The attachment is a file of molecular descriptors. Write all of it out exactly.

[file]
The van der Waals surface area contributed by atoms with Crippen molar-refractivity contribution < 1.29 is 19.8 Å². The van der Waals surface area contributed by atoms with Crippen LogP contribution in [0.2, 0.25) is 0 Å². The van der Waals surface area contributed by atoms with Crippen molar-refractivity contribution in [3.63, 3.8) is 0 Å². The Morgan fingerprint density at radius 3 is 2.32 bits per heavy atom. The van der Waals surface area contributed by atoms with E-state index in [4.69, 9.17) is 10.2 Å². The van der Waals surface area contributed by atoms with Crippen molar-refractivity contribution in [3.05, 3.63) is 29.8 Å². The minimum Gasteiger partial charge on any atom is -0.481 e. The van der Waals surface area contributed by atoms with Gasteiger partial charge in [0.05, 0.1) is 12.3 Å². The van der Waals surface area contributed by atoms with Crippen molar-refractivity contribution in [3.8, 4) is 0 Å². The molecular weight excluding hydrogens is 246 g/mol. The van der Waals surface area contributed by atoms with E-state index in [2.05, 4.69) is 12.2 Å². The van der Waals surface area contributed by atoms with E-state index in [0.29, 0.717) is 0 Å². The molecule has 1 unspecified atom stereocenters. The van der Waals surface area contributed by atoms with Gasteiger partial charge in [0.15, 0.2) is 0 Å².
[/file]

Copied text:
The van der Waals surface area contributed by atoms with Crippen molar-refractivity contribution < 1.29 is 19.8 Å². The van der Waals surface area contributed by atoms with Crippen LogP contribution in [0.2, 0.25) is 0 Å². The van der Waals surface area contributed by atoms with Crippen molar-refractivity contribution in [3.63, 3.8) is 0 Å². The Morgan fingerprint density at radius 3 is 2.32 bits per heavy atom. The van der Waals surface area contributed by atoms with E-state index in [4.69, 9.17) is 10.2 Å². The van der Waals surface area contributed by atoms with Crippen molar-refractivity contribution in [3.05, 3.63) is 29.8 Å². The minimum Gasteiger partial charge on any atom is -0.481 e. The van der Waals surface area contributed by atoms with Gasteiger partial charge in [0.05, 0.1) is 12.3 Å². The van der Waals surface area contributed by atoms with Crippen molar-refractivity contribution in [3.8, 4) is 0 Å². The molecular weight excluding hydrogens is 246 g/mol. The van der Waals surface area contributed by atoms with E-state index in [2.05, 4.69) is 12.2 Å². The van der Waals surface area contributed by atoms with E-state index in [0.29, 0.717) is 0 Å². The molecule has 1 unspecified atom stereocenters. The van der Waals surface area contributed by atoms with Gasteiger partial charge in [0.15, 0.2) is 0 Å².